The chief executive of North Yorkshire County Council said he understands why the region is seen as a key resource for the energy industry but that planners are working hard to deliver a new policy that will protect the area’s “assets”.
A Minerals and Waste Joint Plan drafted with other councils and the Moors National Park outlines how fracking proposals within a 3.5km buffer zone around the Moors and the region’s three Areas of Outstanding Natural Beauty (AONB) - Nidderdale, Forest of Bowland and Howardian Hills - or any proposals “otherwise considered to have the potential to cause significant harm” to a national park or AONB, would need to come with a detailed assessment about the potential impacts.
Permission will not be given if plans could cause unacceptable harm to those area’s special qualities or are incompatible with statutory purposes.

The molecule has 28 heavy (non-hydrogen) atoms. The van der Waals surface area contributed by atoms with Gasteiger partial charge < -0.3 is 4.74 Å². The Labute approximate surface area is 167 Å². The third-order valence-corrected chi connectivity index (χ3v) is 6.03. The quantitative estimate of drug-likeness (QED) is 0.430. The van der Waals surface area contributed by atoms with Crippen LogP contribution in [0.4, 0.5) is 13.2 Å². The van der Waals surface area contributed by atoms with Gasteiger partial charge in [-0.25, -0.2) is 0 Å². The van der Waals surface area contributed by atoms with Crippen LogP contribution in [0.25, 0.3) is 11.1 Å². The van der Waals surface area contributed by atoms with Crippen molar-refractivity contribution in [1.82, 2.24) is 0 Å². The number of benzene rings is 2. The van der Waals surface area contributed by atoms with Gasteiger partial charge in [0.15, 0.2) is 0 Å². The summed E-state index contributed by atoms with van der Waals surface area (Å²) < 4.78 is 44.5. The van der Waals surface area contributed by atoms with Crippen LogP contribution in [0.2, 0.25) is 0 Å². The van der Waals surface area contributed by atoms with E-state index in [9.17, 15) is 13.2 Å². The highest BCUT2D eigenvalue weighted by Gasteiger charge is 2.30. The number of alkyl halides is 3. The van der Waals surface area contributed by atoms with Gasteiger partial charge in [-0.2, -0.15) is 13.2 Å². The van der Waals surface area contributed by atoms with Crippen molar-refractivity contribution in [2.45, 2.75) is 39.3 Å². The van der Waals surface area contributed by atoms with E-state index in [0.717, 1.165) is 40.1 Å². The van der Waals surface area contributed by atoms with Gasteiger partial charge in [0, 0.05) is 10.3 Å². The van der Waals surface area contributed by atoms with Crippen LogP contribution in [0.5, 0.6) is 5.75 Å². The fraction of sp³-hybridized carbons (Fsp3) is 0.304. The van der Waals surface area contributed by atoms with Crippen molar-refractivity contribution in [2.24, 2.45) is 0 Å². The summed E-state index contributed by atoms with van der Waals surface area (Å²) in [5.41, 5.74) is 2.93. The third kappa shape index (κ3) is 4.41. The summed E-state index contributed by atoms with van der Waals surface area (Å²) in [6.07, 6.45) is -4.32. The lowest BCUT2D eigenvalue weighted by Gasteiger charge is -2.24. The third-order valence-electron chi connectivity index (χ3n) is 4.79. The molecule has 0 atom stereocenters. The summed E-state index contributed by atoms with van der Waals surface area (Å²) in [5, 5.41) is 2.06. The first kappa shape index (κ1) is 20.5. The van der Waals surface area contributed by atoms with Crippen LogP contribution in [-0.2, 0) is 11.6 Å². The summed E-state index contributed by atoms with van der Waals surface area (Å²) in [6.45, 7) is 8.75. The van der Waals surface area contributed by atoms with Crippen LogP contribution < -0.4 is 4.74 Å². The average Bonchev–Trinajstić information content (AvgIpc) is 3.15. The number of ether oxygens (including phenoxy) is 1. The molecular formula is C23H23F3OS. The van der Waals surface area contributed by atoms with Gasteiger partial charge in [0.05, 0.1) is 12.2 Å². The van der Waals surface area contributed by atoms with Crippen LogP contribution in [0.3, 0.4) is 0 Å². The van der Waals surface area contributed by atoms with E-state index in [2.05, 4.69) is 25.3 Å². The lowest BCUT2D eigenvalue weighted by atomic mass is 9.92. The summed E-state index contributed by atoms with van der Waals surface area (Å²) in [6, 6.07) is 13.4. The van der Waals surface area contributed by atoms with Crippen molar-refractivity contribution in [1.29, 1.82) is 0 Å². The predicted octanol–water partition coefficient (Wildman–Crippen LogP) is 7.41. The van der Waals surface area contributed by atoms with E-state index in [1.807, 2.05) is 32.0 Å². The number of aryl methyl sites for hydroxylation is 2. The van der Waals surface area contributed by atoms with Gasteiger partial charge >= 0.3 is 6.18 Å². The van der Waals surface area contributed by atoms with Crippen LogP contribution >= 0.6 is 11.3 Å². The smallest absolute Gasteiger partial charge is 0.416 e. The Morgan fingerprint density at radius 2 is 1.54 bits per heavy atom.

The plan covering all of North Yorkshire includes a minimum 500m distance between well sites and homes and it goes to a public inquiry on February 27.
Richard Flinton, chief executive of North Yorkshire County Council, said: “We are no stranger to resources of North Yorkshire being used nationally - all our minerals reserves and quarries - so we understand where an area has an important national resource we have an obligation to use that for the national good.
“We don’t have the power to ban fracking, that’s an issue reserved for national government. Once you accept this is the reality, you look at what is the policy we have to develop to try and balance and protect our local assets as best we can.
What we can do is have policies that try and limit the density and therefore proliferation of well sites.
“What we can do is have policies that try and limit the density and therefore proliferation of well sites... and try to protect the real assets of North Yorkshire.
“It’s a difficult balance to achieve in a very heightened atmosphere where people feel very passionate on each side.”